Do Japanese Still Wear Kimono In Modern Japan?

The Japanese kimono is an iconic part of Japan’s culture, dating back several hundred years, with a rich history, and in different variations such as the Nagagi and Haori for males, and the Tomesode and Furisode for females.

Do Japanese People Still Wear Kimonos?

At one point in time, the Kimono was worn all the time. But now they are mainly used for special occasions such as summer festivals, weddings, funerals, and tea ceremonies.

Why do Japanese Wear Kimonos

“Kimono” means “clothing” in Japanese, so the Kimono was just the style of garment everyone wore. They were also practical garments that could be worn in layers to protect against the cold, and made in thin material such as linen in the summer weather season.

What is the Japanese Kimono History?

The kimono started out in the Heian period as a practical, one-size-fits-all garment where the material would be cut in a straight line. That meant the kimono maker didn’t have to tailor the size of the kimono to any specific body—the kimono had the ability to fit anyone.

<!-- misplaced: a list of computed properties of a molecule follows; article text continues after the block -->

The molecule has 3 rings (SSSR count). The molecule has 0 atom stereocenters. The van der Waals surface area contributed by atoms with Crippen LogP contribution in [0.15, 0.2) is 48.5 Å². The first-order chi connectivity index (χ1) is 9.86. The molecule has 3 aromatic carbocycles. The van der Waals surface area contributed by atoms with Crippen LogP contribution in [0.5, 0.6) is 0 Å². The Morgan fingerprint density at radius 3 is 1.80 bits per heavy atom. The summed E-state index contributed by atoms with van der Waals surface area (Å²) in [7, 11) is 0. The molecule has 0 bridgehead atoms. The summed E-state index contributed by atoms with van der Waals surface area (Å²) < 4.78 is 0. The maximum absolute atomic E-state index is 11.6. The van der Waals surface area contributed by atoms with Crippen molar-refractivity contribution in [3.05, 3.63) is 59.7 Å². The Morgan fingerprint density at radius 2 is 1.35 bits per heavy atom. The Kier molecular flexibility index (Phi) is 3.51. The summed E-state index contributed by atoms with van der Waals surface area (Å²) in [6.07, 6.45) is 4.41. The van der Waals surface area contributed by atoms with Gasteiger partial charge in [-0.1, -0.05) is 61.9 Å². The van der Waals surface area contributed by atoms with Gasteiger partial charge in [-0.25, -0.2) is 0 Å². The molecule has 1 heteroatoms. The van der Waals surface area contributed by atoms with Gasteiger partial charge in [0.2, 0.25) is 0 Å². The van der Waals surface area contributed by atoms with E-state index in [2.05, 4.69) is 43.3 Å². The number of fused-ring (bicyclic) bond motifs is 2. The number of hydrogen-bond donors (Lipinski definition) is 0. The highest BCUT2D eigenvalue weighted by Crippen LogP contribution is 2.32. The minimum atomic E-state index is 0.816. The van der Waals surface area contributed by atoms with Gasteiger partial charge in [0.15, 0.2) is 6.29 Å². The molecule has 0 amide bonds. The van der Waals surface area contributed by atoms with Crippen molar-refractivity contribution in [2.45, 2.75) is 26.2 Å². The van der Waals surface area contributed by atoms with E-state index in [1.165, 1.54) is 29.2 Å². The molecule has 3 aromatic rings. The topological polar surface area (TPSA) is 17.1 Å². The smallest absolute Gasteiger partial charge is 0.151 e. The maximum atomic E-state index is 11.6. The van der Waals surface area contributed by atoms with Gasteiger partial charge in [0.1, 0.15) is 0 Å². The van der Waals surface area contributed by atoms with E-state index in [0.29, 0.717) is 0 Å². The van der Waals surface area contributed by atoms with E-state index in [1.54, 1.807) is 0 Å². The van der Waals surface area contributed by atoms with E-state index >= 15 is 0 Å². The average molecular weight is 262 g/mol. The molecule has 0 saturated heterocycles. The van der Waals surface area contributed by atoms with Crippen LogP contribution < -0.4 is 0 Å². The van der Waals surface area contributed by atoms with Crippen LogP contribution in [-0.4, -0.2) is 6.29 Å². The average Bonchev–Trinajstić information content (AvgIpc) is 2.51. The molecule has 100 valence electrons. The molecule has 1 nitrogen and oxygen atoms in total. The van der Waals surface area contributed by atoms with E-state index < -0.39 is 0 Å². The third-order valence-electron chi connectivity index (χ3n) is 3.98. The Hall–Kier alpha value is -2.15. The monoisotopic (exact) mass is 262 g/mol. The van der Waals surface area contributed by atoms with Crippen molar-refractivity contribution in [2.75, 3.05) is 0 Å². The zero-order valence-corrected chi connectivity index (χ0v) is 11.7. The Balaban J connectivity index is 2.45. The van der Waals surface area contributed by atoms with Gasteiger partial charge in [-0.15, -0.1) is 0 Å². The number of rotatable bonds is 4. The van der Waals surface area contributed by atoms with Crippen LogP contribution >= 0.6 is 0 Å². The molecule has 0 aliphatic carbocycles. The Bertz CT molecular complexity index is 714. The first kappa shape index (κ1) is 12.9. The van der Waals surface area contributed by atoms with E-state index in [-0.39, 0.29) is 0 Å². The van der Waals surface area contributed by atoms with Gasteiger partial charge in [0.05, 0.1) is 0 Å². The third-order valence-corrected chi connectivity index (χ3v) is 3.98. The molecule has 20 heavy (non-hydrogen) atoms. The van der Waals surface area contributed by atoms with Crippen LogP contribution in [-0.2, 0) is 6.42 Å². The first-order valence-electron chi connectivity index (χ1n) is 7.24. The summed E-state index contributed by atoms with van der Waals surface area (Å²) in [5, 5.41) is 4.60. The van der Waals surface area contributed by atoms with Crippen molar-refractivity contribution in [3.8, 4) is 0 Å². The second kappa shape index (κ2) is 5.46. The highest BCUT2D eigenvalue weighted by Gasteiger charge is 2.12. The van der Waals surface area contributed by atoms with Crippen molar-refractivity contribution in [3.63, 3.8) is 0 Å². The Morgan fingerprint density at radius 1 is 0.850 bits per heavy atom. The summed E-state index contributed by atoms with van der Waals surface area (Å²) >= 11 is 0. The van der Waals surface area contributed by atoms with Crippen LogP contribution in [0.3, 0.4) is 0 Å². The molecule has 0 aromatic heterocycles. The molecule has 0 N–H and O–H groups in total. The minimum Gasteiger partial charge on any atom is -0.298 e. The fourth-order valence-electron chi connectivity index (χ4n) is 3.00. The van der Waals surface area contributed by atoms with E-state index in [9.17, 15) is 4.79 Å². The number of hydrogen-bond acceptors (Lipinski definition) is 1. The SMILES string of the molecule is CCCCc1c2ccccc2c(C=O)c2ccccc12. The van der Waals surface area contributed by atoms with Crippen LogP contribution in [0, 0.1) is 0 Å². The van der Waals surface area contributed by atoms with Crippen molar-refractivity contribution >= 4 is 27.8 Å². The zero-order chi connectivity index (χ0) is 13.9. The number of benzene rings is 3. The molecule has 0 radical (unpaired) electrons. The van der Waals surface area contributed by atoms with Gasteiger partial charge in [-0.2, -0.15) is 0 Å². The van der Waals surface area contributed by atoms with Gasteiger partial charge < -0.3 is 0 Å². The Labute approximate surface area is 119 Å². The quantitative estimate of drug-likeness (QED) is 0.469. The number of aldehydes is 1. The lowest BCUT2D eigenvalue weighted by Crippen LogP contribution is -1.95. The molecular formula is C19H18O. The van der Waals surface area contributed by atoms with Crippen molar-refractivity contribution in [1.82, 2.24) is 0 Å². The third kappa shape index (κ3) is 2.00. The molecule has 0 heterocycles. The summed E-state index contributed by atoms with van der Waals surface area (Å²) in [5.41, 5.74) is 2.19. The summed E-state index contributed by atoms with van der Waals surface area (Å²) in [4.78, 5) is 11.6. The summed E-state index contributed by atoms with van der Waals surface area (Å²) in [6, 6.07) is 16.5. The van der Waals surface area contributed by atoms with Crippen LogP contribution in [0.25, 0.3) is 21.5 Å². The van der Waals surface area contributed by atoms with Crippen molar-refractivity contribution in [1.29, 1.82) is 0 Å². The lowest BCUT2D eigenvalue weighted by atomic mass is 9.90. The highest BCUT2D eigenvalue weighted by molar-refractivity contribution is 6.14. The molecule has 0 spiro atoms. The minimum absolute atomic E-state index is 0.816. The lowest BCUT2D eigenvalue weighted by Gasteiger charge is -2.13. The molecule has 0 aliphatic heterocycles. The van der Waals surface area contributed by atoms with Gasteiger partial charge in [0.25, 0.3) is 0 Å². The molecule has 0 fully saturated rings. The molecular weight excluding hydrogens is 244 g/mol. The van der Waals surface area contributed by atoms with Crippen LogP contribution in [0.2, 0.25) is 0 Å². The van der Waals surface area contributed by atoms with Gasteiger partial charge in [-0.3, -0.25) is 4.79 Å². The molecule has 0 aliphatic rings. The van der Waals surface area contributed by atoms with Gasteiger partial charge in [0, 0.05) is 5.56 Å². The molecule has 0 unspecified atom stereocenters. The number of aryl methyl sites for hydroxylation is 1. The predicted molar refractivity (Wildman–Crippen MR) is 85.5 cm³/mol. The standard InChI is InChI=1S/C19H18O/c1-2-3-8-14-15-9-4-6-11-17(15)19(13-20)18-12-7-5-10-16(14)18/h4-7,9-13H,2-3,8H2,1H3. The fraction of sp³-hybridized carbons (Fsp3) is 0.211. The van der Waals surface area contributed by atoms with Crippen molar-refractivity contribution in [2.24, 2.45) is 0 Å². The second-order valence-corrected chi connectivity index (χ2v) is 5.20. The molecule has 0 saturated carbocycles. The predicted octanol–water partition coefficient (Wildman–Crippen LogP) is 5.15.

During the Edo period (1603-1868), the country was divided by feudal domains ruled by lords.

The samurai of each domain could be recognized by the color and pattern of their uniform, which consisted of a kimono, a sleeveless garment worn over the kimono called a kamishimo, and a hakama.

With many samurai needing uniforms, and more importantly, kimonos, kimono-makers had the work and demand needed to perfect their craft.

Kimonos became so valuable that families began treating them as heirlooms, with parents handing them down to their children.

The popularity of Western clothing grew in Japan during the Meiji period (1868-1912) as government and military personnel was required to wear Western clothing for formal functions (it was a law that is no longer required in modern-day Japan.)

For regular citizens, kimonos were required to display the wearer’s family crest, identifying the wearer’s family background at formal events. Kimonos opted for Western clothing in everyday practical life.

How Have Kimonos Influenced Global Fashion?

It is becoming more common to see the style of the Japanese kimono woven into fashion concepts around the world, especially with the iconic sleeve length and size.